PG-13 for sequences of terror and violence, and some sensuality.
April 13, 2007
Shia LaBeouf, Carrie-Anne Moss, David Morse, Sarah Roemer, Aaron Yoo
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By Elliott Ryan
- Alfred Hitchcock is generally considered one of the best (if not the best) directors of psychological thrillers in U.S. film history. Since his era, many movies of the suspense genre have been influenced by his style. The new film Disturbia is one such film. But instead of just being influenced by Hitchcock, this movie borrows liberally from his movie Rear Window.
Actor Shia LeBeouf stars as a troubled youth named Kale who is scarred from a family tragedy. As he attempts to cope with his difficult circumstances, he also develops a bit of a temper which gets him into trouble with the law. He is placed under house arrest for a few months. He is forced to wear an ankle bracelet so the police can make sure he doesn't travel any farther than his own yard. His mother (played by Carrie Anne Moss of Matrix fame) tries to be supportive of her son but has reached the end of her patience in dealing with his outbursts.
Not having anything else to do for a few months, Kale begins to spy on the neighbors. He spends his free time watching those around him with binoculars. From his window, Kale spends a lot of time checking out the new girl who moved in next door. Kale eventually meets the girl next door and a romantic side story ensues. Outside of the movies, spying on a neighbor with binoculars seems much more creepy than romantic. But it works for Kale here.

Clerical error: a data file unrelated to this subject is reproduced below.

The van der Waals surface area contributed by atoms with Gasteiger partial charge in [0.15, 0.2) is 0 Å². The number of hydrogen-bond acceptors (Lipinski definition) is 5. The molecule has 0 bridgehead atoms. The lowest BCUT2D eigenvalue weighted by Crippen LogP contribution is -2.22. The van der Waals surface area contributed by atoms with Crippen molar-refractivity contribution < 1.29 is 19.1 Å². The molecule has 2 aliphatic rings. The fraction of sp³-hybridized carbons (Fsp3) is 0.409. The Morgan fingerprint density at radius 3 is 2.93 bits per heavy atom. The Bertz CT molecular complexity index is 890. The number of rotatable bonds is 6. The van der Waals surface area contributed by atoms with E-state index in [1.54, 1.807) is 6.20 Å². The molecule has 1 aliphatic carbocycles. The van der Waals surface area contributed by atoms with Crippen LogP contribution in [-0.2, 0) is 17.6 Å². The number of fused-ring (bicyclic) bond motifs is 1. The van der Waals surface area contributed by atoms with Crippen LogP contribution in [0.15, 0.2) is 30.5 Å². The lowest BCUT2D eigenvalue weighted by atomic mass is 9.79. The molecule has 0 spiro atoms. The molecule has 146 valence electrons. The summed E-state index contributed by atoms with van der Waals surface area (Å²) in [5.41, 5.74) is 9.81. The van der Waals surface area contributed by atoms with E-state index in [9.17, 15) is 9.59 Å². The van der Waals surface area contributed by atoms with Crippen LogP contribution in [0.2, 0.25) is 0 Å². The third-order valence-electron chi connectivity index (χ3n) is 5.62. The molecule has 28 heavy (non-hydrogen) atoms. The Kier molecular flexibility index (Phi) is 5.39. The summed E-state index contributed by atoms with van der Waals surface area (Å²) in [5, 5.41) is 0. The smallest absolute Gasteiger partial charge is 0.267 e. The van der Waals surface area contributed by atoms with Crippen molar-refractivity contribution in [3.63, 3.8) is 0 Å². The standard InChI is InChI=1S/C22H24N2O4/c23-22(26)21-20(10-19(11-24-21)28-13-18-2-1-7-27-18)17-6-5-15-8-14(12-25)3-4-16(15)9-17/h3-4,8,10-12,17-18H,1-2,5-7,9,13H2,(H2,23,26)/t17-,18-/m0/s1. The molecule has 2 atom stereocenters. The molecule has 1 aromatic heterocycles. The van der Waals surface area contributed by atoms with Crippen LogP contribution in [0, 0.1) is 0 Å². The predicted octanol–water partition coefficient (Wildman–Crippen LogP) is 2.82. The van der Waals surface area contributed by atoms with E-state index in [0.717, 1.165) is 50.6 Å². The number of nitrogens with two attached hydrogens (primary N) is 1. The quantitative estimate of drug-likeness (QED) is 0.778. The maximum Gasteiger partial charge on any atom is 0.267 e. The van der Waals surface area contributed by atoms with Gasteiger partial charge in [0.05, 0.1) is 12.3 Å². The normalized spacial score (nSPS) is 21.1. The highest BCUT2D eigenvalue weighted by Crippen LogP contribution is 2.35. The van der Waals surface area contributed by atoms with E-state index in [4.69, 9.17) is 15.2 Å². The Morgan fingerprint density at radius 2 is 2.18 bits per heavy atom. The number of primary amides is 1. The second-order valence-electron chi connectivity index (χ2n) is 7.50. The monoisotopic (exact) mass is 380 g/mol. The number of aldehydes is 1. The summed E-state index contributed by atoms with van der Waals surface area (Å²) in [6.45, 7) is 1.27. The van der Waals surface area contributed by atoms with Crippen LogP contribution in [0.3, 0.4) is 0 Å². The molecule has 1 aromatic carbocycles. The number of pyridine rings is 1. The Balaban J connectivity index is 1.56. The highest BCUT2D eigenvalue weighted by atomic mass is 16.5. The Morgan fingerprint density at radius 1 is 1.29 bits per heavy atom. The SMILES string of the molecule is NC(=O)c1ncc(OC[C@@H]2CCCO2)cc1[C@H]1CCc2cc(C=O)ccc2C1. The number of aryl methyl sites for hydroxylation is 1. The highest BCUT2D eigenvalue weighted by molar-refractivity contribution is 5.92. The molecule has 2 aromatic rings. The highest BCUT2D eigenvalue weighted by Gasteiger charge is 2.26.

But he doesn’t limit his spying just to the new girl next door. He spies on everyone in his neighborhood. One neighbor, in particular, appears to be up to no good. Kale, his new girlfriend next door, and Kale's best friend from school all spend the rest of the movie trying to figure out what this neighbor's suspicious behavior is all about. The three friends embark on a stakeout from Kale’s bedroom window on this neighbor who may, or may not be a murderer.
If you watched Hitchcock’s Rear Window from 1954, the plot sounds familiar. In that film, a man (James Stewart) is wheelchair bound and can’t leave his upstairs apartment due to his injury. He begins spying on his neighbors. He becomes suspicious of a particular neighbor’s activity. A good friend and a love interest both assist him in getting to the bottom of the story. Hitchcock’s version of the story is a better film than Disturbia. However, it is also a bit slower and features middle-aged characters rather than teenagers.
Disturbia’s greatest success may be found in the fact that the familiar plotline is modernized and sped up for a new generation. If many teenagers and young adults were to watch Rear Window and Disturbia, I think a large percentage would favor the newer, fresher film, even if film critics disagree.
Having said all of that, this movie is pretty enjoyable. The story moves along at a fast pace once the set up is finished. The twists and turns of the plot had the audience screaming at points. If you enjoy suspense films, this might be a good one to check out.
Or you could save a few dollars and rent Rear Window.
The film is rated PG 13 for sequences of terror and violence and for some sensuality. So, this is not a family movie. But it isn’t any more objectionable than much of what get aired in prime time television these days either.
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